Mike Trout's dad taught history, his family happily middle class in Millville, New Jersey. Carlos Correa's father worked at construction sites in Puerto Rico, barely scraping together enough money so he could send Carlos to a school where he could learn English. Francisco Lindor remembers the long hours his mother worked at an office in San Juan and how she deferred his requests for a new piece of equipment by saying, "Maybe my next paycheck."
Very few players, an agent remarked this week, come from moneyed families, and of course, very few among them will make the kind of money Trout will earn in his career. Any wealth they have could feel temporary because of how quickly a playing career in professional baseball passes, particularly with the way the game is trending young. Yoenis Cespedes got a lot of attention for his fleet of custom cars, for his loose luxury, but he is an outlier. Most others might feel the anxiety of financial pressure -- of cashing in on opportunity built on how hard they can throw, or how far they can hit a ball.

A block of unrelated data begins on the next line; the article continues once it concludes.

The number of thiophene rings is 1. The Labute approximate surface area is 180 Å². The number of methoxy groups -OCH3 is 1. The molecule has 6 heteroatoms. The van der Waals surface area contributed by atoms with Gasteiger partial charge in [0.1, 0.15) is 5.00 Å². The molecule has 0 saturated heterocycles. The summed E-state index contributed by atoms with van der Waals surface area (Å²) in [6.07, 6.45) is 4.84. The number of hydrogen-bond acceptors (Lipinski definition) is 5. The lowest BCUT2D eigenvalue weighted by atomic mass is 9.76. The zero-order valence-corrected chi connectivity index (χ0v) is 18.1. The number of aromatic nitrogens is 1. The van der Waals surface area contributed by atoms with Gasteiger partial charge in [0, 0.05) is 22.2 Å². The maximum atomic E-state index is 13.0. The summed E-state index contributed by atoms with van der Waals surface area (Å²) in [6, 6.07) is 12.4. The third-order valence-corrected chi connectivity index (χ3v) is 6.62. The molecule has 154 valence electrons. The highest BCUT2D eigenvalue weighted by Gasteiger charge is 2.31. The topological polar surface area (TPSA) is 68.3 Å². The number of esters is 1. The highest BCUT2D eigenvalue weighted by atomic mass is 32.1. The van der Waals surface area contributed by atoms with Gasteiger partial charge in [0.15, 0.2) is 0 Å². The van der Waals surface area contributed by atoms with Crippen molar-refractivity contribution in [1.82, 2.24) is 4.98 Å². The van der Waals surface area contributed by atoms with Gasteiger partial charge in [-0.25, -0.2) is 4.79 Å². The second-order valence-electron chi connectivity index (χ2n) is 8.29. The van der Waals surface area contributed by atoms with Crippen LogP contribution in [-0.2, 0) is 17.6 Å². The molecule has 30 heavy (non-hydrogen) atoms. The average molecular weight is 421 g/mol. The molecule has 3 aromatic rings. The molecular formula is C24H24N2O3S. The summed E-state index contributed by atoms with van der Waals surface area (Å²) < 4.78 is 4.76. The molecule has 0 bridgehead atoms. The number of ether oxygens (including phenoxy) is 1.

This is why some agents and older players fretted this winter over the impact of another slow free-agent market and the early talk of looming labor strife. Some players are listening closely to union chief Tony Clark when he suggests they should save their money.
And some may be taking it a step further, and out of that concern -- maybe you can call it fear -- they might be looking to make as much money as possible, as soon as possible, and in the eyes of some agents, taking deals that don't reflect their actual market value.